There’s a lot of talk – and confusion – about Medicare these days.
And that’s understandable. It can be a confusing topic. But one that is an important one to understand for seniors and their loved ones.
In this article we aim to cover the basics of Medicare in plain English. We want to present it in a way that anyone can understand. You won’t find a comprehensive guide to Medicare here. But if you just want just what the title says – Medicare 101: Understanding the Basics – what it is, who it’s for and what it covers, you’re in the right place!
Medicare 101: Understanding the Basics
Who Qualifies for Medicare?
- Anyone over the age of 65
- Individuals who are entitled to Social Security disability benefits for not less than 24 months
- Individuals entitled to Railroad Retirement benefits or Railroad Retirement disability benefits
- Those who are suffering from end stage renal disease or ALS
The Basics on Medicare
The first thing you need to know is that Medicare is not a welfare program. It is a national program that is available for everyone 65 and older. Your income and your assets will not be taken into consideration when it comes to determining your eligibility or benefit payment.
Medicare covers some of the cost of medical care. In this way, it’s similar to what private insurance companies offer. Those with Medicare are required to pay deductibles and coinsurance.
Medicare Part A vs Medicare Part B
It is also important to know that Medicare has two main parts: Part A and Part B. Here’s what both parts offer:
- Part A – Medicare Part A covers inpatient hospital care, inpatient care in a nursing facility, hospice care and home health care services.
- Part B – Medicare Part B which covers medical care and other services provided by doctors and medical practitioners. It also covers home health care, outpatient care, durable medical equipment and home health services.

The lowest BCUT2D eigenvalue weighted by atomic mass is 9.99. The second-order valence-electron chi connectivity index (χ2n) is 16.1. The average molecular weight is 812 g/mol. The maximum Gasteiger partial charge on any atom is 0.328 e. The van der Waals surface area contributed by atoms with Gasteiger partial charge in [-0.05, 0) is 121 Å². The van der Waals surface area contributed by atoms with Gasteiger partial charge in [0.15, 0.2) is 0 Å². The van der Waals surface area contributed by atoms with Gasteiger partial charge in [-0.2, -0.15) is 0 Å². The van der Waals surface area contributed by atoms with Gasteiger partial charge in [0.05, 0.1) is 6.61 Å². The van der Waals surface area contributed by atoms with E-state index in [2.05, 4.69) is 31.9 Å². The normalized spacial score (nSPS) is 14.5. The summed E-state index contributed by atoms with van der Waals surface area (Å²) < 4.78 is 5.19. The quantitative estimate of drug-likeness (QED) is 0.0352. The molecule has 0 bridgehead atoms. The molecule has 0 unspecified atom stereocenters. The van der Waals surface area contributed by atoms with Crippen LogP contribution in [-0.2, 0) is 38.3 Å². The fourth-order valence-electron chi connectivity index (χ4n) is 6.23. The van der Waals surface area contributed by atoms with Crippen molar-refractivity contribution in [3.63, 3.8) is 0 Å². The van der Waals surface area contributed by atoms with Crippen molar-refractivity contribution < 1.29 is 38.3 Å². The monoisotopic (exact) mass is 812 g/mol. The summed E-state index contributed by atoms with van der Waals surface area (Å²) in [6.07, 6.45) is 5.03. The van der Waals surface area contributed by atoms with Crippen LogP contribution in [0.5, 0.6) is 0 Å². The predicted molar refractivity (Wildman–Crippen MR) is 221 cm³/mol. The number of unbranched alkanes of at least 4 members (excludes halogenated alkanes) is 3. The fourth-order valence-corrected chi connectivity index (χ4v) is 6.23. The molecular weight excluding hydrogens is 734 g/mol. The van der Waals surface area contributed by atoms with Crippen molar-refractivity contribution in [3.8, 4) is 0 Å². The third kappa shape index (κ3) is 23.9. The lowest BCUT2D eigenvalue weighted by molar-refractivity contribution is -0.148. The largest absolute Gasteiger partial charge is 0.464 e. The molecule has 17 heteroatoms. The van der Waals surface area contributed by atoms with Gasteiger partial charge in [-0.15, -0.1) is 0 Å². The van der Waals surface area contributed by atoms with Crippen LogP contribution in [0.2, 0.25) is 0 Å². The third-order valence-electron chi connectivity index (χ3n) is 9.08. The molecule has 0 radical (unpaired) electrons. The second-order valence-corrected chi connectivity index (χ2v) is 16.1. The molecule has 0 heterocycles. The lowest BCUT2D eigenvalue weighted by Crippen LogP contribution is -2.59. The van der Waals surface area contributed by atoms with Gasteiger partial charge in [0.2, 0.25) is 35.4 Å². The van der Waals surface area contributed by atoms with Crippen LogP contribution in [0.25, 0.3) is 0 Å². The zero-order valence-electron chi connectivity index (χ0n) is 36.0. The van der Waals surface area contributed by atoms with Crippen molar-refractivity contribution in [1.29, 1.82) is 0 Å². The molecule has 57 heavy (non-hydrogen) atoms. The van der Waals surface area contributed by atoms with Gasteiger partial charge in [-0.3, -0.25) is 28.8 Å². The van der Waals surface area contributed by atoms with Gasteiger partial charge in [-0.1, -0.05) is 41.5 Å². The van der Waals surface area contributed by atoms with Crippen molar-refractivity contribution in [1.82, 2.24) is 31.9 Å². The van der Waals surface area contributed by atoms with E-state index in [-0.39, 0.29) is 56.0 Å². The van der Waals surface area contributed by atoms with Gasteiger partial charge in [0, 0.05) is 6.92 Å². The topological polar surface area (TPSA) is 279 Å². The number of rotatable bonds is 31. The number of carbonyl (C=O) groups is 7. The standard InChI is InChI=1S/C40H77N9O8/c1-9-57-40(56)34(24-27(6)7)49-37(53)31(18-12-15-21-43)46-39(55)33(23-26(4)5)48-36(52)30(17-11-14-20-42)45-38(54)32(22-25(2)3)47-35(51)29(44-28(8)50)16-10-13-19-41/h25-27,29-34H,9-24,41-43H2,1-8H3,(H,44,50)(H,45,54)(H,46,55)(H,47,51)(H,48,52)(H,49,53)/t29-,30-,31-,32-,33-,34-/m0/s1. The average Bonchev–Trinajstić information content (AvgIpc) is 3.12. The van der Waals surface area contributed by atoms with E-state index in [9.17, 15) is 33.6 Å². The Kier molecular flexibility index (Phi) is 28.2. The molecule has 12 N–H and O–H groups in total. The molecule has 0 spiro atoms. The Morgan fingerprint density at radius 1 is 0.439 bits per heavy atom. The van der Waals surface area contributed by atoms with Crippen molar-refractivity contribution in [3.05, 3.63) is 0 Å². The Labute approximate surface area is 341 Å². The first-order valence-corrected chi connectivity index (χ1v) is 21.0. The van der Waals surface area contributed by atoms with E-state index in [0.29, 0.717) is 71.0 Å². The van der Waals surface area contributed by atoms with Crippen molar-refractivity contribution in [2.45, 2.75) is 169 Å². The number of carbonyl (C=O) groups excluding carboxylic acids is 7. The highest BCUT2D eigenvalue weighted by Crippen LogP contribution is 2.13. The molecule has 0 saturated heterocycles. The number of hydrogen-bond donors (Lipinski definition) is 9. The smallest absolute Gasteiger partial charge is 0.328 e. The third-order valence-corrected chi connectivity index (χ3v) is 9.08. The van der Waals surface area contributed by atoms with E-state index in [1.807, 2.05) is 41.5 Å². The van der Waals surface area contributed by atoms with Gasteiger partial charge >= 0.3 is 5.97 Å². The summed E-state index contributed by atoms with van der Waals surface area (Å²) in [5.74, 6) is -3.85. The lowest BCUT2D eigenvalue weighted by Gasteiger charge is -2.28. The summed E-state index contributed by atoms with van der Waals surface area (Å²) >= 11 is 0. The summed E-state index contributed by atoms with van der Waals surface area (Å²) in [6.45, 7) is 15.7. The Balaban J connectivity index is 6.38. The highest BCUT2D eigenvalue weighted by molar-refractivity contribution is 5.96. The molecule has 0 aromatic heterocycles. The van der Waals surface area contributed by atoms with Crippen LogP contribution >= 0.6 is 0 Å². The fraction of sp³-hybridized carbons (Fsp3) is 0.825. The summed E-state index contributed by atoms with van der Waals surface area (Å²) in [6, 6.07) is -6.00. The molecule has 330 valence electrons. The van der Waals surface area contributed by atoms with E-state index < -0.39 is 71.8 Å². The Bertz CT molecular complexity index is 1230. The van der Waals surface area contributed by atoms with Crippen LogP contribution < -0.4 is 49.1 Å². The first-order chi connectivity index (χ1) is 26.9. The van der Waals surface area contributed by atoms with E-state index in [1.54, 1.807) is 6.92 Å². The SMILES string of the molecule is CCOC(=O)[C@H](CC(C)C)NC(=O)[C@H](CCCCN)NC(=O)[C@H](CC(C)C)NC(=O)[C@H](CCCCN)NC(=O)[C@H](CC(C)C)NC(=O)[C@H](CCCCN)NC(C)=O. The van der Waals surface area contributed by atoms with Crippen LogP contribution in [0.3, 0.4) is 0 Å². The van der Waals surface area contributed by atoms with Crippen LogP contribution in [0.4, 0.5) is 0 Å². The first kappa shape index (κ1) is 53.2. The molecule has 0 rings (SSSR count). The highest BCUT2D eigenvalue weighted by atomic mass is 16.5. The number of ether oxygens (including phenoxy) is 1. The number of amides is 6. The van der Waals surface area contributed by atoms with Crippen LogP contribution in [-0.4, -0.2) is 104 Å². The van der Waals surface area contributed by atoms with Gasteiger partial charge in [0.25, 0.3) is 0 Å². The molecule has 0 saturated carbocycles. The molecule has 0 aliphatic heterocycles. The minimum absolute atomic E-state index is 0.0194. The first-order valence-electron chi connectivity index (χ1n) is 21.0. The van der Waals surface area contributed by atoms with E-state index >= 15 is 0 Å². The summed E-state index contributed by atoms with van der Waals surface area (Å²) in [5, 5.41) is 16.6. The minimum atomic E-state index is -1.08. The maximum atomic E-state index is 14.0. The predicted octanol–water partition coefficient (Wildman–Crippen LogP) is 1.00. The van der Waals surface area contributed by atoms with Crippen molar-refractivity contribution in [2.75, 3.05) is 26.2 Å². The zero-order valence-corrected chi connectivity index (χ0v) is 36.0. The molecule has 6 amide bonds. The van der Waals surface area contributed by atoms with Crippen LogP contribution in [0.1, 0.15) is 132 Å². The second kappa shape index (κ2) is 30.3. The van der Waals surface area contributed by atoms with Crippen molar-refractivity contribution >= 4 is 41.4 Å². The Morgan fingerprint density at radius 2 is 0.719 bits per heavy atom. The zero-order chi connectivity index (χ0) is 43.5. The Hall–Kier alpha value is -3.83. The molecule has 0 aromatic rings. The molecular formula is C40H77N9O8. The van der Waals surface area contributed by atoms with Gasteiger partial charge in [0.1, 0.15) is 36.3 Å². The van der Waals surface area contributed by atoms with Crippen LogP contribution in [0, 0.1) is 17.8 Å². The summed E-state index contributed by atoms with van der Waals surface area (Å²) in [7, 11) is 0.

Basically, Part A is free hospital insurance and Part B is medical insurance in which you need to pay a monthly premium fee. You can expect Medicare Part A and Part B to cover around 50% of your total health care expenses; this is also referred to Original Medicare. You can find out if the health care or service you need is covered by Medicare by going to their website.
Medicare also offers Part C and Part D. These two parts offer additional coverage that you can purchase. Here is what each offers:
- Part C – often referred to as the Medicare Advantage Plan or Medicare Health Plan, Part C is a private insurance which provides coverage in an existing plan that includes either Medicare Part A or Part B (or both).
- Part D – this insurance offers you prescription drug coverage. You can also choose to add it to your basic Medicare Part A and B benefits.
Both Parts C and D may also include extra covered services such as hearing, vision and dental medical services. Now, the bigger question is how much do all of these cost? Let’s break it down below.
Medicare Part A
As previously mentioned, most people do not have to pay a monthly fee for Part A. This is because you (and/or your spouse) have likely been paying into the system through taxes taken out of your paychecks over the years.
As long as you have 40 or more quarters of Medicare-covered employment, you are eligible for premium-free Part A. Those who don’t get a free Medicare Part A may still choose to enroll but have to pay a fee of $411 per month. These are usually people who have less than 30 quarters of Medicare-covered employment.
Medicare Part B
Now, we have Medicare Part B which costs $135.50 standard per month. Unless your modified adjusted gross income is greater than $85,000 (this is for single filers) and $170,000 for joint filers. You will need to pay a higher premium monthly prices if your income exceeds the amounts mentioned above.
Medicare Part C
The price for Medicare Part C varies depending on the benefits you will choose. Medicare offers an online plan finder tool to help you get a rough estimate of your monthly fee.
Medigap or Medicare Supplement Policies
If you have decided to go with Original Medicare (Part A & B), you may also want to purchase Medigap policies. This will help take care of the gaps in the Original Medicare. The fee depends on the price you will choose.
We hope this gives you a simple, plain English overview of Medicare. And we hope you understand it better now. To get more detailed information, check out the Medicare site here.